Little is known about how the experience of an earthquake affects young children's cognitive outcomes. On February 27, 2010, a severe earthquake shook southern Chile. The earthquake occurred during the course of a large-scale evaluation of an early childhood education intervention (child average age = 53 months) in Santiago, such that one cohort of children (n = 698) experienced baseline data collection 3–12 weeks after the earthquake occurred, while a different cohort of children (n = 720) did not. In this paper, we used these available evaluation data to conduct two sets of analyses that explore the relationship between preschool children's exposure to the 2010 Chilean earthquake and their early language, pre-literacy, mathematics and executive function outcomes. In the first set of analyses, we employed a propensity score analysis to estimate the short-term effect of the earthquake on preschool- aged children's early learning and executive function outcomes. Results suggest that children who experienced the earthquake had lower scores on some early language and pre-literacy assessments than those who did not, with effect sizes of approximately 20% of a standard deviation. Results from the second set of analyses suggest that among the families who experienced the earthquake, children whose parents reported more earthquake- related stressors performed significantly lower on some early language and pre-literacy outcomes. Implications of these findings for disaster relief efforts and future research are discussed.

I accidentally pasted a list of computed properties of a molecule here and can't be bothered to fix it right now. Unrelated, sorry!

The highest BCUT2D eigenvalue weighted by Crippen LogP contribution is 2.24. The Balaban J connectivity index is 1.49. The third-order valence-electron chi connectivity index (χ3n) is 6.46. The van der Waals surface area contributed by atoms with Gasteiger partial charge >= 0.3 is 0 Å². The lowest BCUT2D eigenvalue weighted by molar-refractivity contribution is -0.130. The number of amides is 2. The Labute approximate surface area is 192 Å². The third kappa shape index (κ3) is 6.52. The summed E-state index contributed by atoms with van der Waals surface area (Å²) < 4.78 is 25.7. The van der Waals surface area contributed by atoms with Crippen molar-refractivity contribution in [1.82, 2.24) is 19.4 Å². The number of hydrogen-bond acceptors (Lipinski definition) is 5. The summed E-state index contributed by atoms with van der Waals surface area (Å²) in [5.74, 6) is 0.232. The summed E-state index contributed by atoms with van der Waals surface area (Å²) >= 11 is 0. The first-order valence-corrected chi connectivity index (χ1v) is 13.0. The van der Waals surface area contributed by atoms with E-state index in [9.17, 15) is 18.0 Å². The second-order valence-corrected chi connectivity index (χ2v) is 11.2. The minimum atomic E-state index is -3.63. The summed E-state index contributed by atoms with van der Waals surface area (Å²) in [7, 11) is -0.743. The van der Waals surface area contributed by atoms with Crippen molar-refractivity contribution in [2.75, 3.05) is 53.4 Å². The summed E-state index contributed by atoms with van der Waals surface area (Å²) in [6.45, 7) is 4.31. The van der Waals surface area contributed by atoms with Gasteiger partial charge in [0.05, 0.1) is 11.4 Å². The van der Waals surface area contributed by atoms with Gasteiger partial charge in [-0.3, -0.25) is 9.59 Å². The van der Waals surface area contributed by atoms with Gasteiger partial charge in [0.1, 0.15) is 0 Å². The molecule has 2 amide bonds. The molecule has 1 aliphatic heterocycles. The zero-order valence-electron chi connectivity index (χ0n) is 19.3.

- Early childhood development
- Propensity scores
ASJC Scopus subject areas
- Developmental and Educational Psychology
- Sociology and Political Science